In the comics, Beck is actually a special effects genius upset that he never gets any recognition, and that's alluded to in the fact Tony took all the credit for BARF. He also starts wearing a mo-cap suit in the second half, hinting at his comics career.
What's in a name?
Like many hero films the villain doesn't actually name themselves, and after an Italian newsreader calls Beck the "uomo di mistero" (man of mystery) Peter and his friends adopt that as his actual name. After hearing it from Peter, Beck also adopts it and becomes 'Mysterio'.
Last seen in Civil War as Tony's little therapy experiment, it's revealed here that BARF is actually Beck's invention and now Stark is dead he starts using BARF to stage his disasters with the help of other disgruntled Stark employees. Employees that include the scientist from the very first Iron Man film that was berated by Obadiah Stane for not being able to miniaturise the ARC reactor.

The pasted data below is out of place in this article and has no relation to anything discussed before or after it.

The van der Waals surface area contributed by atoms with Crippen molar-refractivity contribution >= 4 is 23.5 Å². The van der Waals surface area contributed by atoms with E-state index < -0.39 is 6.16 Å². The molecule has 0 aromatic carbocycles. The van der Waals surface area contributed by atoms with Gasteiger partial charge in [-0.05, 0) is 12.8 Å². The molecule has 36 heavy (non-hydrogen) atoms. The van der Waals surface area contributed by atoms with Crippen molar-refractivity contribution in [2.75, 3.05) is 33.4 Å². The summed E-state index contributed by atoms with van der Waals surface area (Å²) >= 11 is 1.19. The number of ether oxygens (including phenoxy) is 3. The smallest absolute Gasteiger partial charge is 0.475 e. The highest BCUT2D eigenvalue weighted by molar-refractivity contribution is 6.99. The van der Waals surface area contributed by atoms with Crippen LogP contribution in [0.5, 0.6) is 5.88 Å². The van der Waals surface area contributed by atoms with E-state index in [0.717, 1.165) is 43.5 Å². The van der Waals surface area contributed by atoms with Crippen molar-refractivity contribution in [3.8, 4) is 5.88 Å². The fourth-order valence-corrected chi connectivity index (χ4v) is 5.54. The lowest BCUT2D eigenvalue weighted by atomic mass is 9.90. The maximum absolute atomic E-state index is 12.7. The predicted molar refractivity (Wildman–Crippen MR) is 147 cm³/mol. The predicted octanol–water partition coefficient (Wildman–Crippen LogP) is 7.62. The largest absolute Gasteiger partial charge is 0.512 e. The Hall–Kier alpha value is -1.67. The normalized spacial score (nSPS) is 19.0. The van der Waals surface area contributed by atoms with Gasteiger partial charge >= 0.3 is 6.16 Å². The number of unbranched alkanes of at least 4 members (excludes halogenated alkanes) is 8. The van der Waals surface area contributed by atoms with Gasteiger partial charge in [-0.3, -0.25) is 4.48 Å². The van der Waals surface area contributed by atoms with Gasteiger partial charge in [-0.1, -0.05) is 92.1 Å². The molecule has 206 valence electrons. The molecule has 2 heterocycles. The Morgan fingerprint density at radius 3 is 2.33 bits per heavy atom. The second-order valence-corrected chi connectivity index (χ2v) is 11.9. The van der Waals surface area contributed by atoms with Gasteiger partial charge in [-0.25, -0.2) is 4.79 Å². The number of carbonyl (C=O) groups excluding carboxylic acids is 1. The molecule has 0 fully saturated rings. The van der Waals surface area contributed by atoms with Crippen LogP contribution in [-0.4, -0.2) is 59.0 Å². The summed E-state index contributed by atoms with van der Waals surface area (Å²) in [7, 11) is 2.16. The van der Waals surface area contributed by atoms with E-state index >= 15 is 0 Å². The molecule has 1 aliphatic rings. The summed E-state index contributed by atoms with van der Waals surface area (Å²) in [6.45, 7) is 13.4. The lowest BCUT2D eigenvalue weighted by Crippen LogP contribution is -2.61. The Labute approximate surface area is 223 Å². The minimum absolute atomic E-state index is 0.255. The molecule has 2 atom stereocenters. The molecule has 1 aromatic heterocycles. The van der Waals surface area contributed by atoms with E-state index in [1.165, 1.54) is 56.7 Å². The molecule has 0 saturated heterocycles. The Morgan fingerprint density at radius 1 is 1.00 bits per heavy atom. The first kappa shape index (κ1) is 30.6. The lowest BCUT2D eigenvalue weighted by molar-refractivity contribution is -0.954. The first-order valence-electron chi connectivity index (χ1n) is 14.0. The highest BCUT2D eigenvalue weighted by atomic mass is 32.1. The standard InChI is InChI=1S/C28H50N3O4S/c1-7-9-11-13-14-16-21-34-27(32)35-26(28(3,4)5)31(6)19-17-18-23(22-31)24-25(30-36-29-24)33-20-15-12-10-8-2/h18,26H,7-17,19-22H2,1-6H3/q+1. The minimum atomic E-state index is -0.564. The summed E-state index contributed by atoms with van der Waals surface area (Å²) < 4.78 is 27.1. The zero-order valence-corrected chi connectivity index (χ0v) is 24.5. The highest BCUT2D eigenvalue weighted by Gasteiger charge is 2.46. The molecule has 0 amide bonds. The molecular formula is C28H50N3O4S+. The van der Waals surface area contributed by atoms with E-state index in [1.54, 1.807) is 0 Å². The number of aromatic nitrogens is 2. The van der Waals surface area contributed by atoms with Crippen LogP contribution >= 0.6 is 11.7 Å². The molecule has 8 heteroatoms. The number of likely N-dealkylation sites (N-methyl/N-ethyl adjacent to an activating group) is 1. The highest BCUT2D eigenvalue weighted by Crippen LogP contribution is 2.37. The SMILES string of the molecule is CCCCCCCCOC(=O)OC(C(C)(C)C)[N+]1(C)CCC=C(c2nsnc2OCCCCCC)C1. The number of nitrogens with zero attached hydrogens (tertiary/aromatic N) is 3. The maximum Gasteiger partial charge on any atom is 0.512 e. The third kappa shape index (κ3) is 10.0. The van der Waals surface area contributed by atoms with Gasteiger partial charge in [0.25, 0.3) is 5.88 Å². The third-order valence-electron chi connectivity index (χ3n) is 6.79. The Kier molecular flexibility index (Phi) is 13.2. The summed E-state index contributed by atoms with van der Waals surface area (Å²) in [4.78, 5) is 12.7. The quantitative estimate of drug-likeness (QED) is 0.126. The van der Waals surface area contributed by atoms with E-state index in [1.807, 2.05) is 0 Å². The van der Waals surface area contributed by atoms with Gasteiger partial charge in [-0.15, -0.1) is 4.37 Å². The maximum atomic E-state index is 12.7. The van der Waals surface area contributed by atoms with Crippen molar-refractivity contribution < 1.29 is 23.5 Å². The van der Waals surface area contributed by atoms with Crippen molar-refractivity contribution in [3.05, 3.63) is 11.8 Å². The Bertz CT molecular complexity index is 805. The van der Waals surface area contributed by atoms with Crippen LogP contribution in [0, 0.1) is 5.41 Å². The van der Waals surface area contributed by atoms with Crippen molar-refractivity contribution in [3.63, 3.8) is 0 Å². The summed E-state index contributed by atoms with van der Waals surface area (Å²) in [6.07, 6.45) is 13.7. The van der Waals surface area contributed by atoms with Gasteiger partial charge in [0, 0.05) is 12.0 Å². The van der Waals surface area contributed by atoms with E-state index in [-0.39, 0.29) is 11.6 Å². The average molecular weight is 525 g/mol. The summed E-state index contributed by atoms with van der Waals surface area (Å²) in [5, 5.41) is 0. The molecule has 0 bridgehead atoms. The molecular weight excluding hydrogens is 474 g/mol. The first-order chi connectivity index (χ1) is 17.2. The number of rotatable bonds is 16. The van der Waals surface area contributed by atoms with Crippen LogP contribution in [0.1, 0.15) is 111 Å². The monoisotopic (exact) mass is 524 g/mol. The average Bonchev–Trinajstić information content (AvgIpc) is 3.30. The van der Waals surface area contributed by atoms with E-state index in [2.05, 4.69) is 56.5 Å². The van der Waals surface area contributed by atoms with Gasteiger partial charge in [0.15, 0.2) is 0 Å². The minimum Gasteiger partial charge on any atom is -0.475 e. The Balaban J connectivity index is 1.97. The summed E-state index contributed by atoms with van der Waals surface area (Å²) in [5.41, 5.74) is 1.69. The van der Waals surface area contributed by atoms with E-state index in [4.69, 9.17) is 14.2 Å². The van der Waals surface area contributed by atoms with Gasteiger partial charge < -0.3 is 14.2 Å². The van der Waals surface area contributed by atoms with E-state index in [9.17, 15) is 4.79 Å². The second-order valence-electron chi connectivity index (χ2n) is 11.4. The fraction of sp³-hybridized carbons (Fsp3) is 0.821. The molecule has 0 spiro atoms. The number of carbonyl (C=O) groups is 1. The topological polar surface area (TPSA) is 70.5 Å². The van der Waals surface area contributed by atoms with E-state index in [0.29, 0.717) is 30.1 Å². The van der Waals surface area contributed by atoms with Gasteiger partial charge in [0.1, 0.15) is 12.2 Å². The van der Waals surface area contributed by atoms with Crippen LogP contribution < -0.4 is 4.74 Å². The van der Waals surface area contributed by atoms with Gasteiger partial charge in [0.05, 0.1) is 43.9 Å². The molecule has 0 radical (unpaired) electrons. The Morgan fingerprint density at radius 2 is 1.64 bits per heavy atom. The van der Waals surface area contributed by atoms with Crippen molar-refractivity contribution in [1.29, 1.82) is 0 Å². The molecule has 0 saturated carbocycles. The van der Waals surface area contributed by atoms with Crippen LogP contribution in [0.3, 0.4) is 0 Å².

Stephen Strange was alluded to when Parker asks Fury why he was chosen for the mission, with Hill claiming he wasn't available. Aunt May also mistakes Mysterio for Strange, which makes sense given how his 'powers' are similar to that of magic.
Peter also name drops Thor (off world) and Captain Marvel - whose name Fry says not to evoke.
Peter's Got Issues
Despite eight months having passed since Endgame, Peter still has some issues overcoming Tony's death. He feels a bit guilty that he could have done more to help (even though he was literally snapped out of existence for most of the film) and in a way it turns Tony into an Uncle Ben-like figure. Especially after Mysterio forces him to face Tony's grave in one of his later illusions.